This is the insane story of two young British lads that started an amazing Caribbean journey from Grenada to Miami…..in a kayak. This is the true story of Will McGreadie (21) and George Parry (22) and their Get Exploring Trust foundation.
I had the pleasure of meeting these two on their St. Maarten stop in October, when they stayed with us at our guest house to stock up on supplies, to refresh and re-energize before continuing their long journey in their two-person kayak with end destination: Miami!
Obviously the blogger in me could not contain herself and I just had to sit down with them and ask them a few questions, I had so many. The first and most obvious of course concerning their sanity. I’m from the “Jaws” generation. There is no way in hell I could see myself doing what these boys are doing, but like Will and George say:
Don’t ask why. Ask why not.
One thing was obvious the moment we shook hands and that is how determined both Will and George are. I guess you must be if you have taken this great task upon yourself in the name of charity, completely unsupported and relying solely on your own abilities and equipment.
Interview with George and Will
What in heaven’s name possessed you to do go on this expedition?
Such a good question, it seemed like a good idea when we discussed it over a beer back in England almost a year ago. We set up our own charity, the Get Exploring Trust this year for which we wanted a big expedition (the Golden Arc Expedition) to launch our fundraising and inspire people to get involved with adventurous activities and raising money for our cause.
What has been your most amazing day so far?
Apart from, of course, our fantastic rest day staying with you, The Travelling Island Girl, we must say our crossing from St. Vincent to St. Lucia was amazing. This was our first major crossing and we were nervous and intimidated by the passage infamous for its incredibly strong current and rough waters. We set off from Richmond on the East side of St. Vincent at 1 am, stopped for a power breakfast on the North side, then set off on the crossing. It is fair to say we nailed the crossing, completing it in good time and in a straight line despite the current. It was also George’s 22nd birthday!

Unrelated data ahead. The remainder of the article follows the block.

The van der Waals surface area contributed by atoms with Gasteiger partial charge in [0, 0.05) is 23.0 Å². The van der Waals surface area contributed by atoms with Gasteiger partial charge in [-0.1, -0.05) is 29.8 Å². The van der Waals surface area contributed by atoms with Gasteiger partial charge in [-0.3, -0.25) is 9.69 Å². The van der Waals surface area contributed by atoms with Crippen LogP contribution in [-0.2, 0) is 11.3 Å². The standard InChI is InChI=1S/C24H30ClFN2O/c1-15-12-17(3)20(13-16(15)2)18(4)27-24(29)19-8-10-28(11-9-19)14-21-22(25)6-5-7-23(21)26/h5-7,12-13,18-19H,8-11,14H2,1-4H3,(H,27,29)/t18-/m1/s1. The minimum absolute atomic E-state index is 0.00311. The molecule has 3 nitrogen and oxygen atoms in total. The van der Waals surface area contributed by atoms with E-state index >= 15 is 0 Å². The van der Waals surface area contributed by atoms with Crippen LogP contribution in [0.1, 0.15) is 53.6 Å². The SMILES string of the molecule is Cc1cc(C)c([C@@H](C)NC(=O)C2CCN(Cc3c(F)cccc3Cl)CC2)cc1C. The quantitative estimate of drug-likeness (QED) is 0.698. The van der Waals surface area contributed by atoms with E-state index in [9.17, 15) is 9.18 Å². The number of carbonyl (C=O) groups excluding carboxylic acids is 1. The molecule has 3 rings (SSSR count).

Flattery will get you everywhere, boys 😉
What has been the worst day so far?
Our morning on Dog Island, Anguilla and first half of crossing the Anegada Passage was very tough. It was unbelievably hot with no breeze for relief and it would rain intensely at random intervals for 20 minutes, drenching everything. The rain continued into the night making our kayaking miserable. The hardest part was staying awake through the monotony of kayaking in the dark for 12 hours.
How has the hospitality and acceptance been on each island so far and which island has been the friendliest so far?
Amazing. Everyone from local fishermen to chain resort managers have taken us in and supported our expedition. All the islands have been friendly but it was amazing arriving at St Maarten and as we were paddling along the coast hearing a car horn beeping like crazy and a mad woman (that would be yours truly) shouting and waving from the road, shouting encouragement and directions – What a welcome!
What will be the first thing you’ll do upon reaching your end destination besides sleep of course?
A cold beer and phone home. These are the two things we miss a lot.
How have you been coping with the Caribbean heat?
Woaaa it has been so hot! We are still getting used to it but with our long sleeve shirts and big sun hats we have avoided being burnt on the water. Remaining hydrated is a constant battle though and even the simplest tasks become a challenge during the heat of the day.
Did you have any any physical injuries during your journey so far?
Nothing yet! We’ve had a couple of close calls with rocks and reefs but came away with no damage to ourselves so far, even though we did flipped over once. The kayak hasn’t been so lucky, with a few cracks and a bent rudder.
Most amazing thing you have seen so far during your journey?
So hard to say! One of the more unusual things happened as we were coming down the Sir Francis Drake Channel in the BVIs at the end of a 30 mile day. About a mile out from Nanny Cay where we hoped to stay, just as the sun was going down we heard a whirring noise above us and unbelievably there was a camera drone following us! It overtook us and guided us all the way into the marina where a small crowd were waiting on the beach having heard of our imminent arrival on the news that morning!